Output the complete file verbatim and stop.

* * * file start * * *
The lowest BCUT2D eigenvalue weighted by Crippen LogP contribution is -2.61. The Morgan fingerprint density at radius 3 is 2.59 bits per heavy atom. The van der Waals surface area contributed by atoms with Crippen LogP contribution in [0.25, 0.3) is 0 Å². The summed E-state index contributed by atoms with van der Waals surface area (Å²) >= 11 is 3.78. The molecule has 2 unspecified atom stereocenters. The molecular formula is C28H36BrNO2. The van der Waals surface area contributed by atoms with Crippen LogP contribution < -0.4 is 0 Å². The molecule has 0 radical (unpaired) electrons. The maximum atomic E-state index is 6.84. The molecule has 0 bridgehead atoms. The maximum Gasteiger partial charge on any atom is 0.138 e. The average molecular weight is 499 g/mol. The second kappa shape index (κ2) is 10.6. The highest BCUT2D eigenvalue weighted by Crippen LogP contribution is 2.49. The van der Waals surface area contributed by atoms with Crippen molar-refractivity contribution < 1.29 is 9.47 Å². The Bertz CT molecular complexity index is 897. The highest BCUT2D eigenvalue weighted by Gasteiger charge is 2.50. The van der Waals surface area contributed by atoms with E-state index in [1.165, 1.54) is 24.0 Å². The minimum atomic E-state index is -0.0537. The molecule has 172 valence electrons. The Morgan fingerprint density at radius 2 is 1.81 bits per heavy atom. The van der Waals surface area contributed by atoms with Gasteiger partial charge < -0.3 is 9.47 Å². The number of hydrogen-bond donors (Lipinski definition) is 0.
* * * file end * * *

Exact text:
The lowest BCUT2D eigenvalue weighted by Crippen LogP contribution is -2.61. The Morgan fingerprint density at radius 3 is 2.59 bits per heavy atom. The van der Waals surface area contributed by atoms with Crippen LogP contribution in [0.25, 0.3) is 0 Å². The summed E-state index contributed by atoms with van der Waals surface area (Å²) >= 11 is 3.78. The molecule has 2 unspecified atom stereocenters. The molecular formula is C28H36BrNO2. The van der Waals surface area contributed by atoms with Crippen LogP contribution < -0.4 is 0 Å². The molecule has 0 radical (unpaired) electrons. The maximum atomic E-state index is 6.84. The molecule has 0 bridgehead atoms. The maximum Gasteiger partial charge on any atom is 0.138 e. The average molecular weight is 499 g/mol. The second kappa shape index (κ2) is 10.6. The highest BCUT2D eigenvalue weighted by Crippen LogP contribution is 2.49. The van der Waals surface area contributed by atoms with Crippen molar-refractivity contribution < 1.29 is 9.47 Å². The Bertz CT molecular complexity index is 897. The highest BCUT2D eigenvalue weighted by Gasteiger charge is 2.50. The van der Waals surface area contributed by atoms with E-state index in [1.165, 1.54) is 24.0 Å². The minimum atomic E-state index is -0.0537. The molecule has 172 valence electrons. The Morgan fingerprint density at radius 2 is 1.81 bits per heavy atom. The van der Waals surface area contributed by atoms with Gasteiger partial charge < -0.3 is 9.47 Å². The number of hydrogen-bond donors (Lipinski definition) is 0.